American Doctrine: Pre-landing Bombing or Bombardment with Naval Gunfire and overwhelming fire support from all sources. (US Experience in Central Pacific) ^ Amphibious
British Doctrine: Amphibious operations. Tactical surprise under the cover of darkness - limiting effects of enemy fire.--lessens casualties, and allows you to attack in high defense (British experience in North Africa and Mediterranean)
Compromise: Overall Operational plan took element of each. Daytime landing with air support...but failed (FLAWED VICTORY)
1st Infantry Division - "Big Red One" combat experienced, without them US driven back into the sea -Adapted and overcame whatever was in front of them during push against German defenses
Low Tide vs. High Tide: Effects on landing craft.
-Low tide was best, because there were tank barriers on the beach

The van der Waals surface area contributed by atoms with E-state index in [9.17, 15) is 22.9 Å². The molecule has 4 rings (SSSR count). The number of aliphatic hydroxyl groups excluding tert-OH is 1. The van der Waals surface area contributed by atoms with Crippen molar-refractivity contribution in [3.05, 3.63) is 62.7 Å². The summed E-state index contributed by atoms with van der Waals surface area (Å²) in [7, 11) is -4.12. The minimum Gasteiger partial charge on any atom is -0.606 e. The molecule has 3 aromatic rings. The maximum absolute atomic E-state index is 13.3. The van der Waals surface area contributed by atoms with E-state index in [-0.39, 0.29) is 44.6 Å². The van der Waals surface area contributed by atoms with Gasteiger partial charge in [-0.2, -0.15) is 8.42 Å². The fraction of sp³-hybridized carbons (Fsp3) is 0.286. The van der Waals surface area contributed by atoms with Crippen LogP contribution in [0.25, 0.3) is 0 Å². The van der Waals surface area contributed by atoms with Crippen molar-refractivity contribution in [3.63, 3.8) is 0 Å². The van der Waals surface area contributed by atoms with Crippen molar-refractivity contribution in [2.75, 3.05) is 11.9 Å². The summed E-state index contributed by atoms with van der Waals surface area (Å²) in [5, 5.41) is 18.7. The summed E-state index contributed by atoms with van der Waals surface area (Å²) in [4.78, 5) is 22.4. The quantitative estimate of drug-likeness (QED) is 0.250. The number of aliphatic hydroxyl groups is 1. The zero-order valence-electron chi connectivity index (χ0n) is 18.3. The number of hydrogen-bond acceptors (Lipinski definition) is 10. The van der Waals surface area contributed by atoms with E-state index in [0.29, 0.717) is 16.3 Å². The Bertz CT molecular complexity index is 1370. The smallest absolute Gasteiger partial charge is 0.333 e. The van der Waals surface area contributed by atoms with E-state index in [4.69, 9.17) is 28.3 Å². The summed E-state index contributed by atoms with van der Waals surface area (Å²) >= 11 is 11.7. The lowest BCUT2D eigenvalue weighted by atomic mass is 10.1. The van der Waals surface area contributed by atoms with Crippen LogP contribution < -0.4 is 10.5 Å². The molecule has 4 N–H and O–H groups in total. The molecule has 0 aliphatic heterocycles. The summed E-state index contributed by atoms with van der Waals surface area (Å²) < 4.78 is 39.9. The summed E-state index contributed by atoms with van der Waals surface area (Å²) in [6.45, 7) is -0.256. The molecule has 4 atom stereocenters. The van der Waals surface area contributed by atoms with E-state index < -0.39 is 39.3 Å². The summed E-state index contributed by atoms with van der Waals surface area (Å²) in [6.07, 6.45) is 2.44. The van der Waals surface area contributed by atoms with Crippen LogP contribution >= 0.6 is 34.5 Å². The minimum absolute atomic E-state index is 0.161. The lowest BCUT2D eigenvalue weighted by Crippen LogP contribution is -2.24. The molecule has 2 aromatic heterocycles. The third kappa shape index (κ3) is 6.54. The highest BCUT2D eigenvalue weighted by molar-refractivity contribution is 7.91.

-D-Day happened at 6:30am - that's when low tide is
-12 hours later would be low tide again
Air Support that was to fly over 30 minutes before landing:
-Damaged targets, missed all barriers and barricades
4 of 35 landing crafts survived
Thesis of Argument: The plan for the Normandy invasion did not conform to the British practice of amphibious operations used in N Africa, Sicily and Italy, nor did it conform to the American practice of amphibious operations used at Tarawa, Kwajalein, Iow Jima, and other Central Pacific islands.
High losses in 1st Infantry caused by:
- Deliberate Defense of the Germans
- Sunken tanks (4 / 36)
- Failed bombings that didn't take out defenses
- Attack took place during the day
- Mental and physical exhaustion: attack was supposed to take place on the 5th, but was postponed, then men were fed huge breakfast, some were sick...
-Still did their job, but contributed to loss of life
***Combined amphibious doctrine just didn't work the way it was...